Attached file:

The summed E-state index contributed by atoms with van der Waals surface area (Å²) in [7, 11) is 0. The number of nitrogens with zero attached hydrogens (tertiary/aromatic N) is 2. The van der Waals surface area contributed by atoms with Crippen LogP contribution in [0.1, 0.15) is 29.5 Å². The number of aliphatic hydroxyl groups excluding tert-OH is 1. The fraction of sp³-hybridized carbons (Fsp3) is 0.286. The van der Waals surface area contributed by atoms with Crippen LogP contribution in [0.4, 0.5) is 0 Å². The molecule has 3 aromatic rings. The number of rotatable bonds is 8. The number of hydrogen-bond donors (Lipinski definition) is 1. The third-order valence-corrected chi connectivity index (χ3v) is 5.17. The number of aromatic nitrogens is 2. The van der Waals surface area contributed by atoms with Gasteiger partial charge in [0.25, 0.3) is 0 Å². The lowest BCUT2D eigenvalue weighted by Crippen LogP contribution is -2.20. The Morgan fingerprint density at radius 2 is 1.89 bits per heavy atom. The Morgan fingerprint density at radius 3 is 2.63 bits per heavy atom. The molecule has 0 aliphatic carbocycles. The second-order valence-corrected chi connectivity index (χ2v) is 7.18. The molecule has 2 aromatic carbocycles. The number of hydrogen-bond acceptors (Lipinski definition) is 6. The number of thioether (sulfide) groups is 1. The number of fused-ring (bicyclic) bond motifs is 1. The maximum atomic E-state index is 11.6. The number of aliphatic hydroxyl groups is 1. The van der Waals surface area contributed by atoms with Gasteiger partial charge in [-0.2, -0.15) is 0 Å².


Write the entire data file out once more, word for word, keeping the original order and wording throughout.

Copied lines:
The summed E-state index contributed by atoms with van der Waals surface area (Å²) in [7, 11) is 0. The number of nitrogens with zero attached hydrogens (tertiary/aromatic N) is 2. The van der Waals surface area contributed by atoms with Crippen LogP contribution in [0.1, 0.15) is 29.5 Å². The number of aliphatic hydroxyl groups excluding tert-OH is 1. The fraction of sp³-hybridized carbons (Fsp3) is 0.286. The van der Waals surface area contributed by atoms with Crippen LogP contribution in [0.4, 0.5) is 0 Å². The molecule has 3 aromatic rings. The number of rotatable bonds is 8. The number of hydrogen-bond donors (Lipinski definition) is 1. The third-order valence-corrected chi connectivity index (χ3v) is 5.17. The number of aromatic nitrogens is 2. The van der Waals surface area contributed by atoms with Gasteiger partial charge in [0.25, 0.3) is 0 Å². The lowest BCUT2D eigenvalue weighted by Crippen LogP contribution is -2.20. The Morgan fingerprint density at radius 2 is 1.89 bits per heavy atom. The Morgan fingerprint density at radius 3 is 2.63 bits per heavy atom. The molecule has 0 aliphatic carbocycles. The second-order valence-corrected chi connectivity index (χ2v) is 7.18. The molecule has 2 aromatic carbocycles. The number of hydrogen-bond acceptors (Lipinski definition) is 6. The number of thioether (sulfide) groups is 1. The number of fused-ring (bicyclic) bond motifs is 1. The maximum atomic E-state index is 11.6. The number of aliphatic hydroxyl groups is 1. The van der Waals surface area contributed by atoms with Gasteiger partial charge in [-0.2, -0.15) is 0 Å².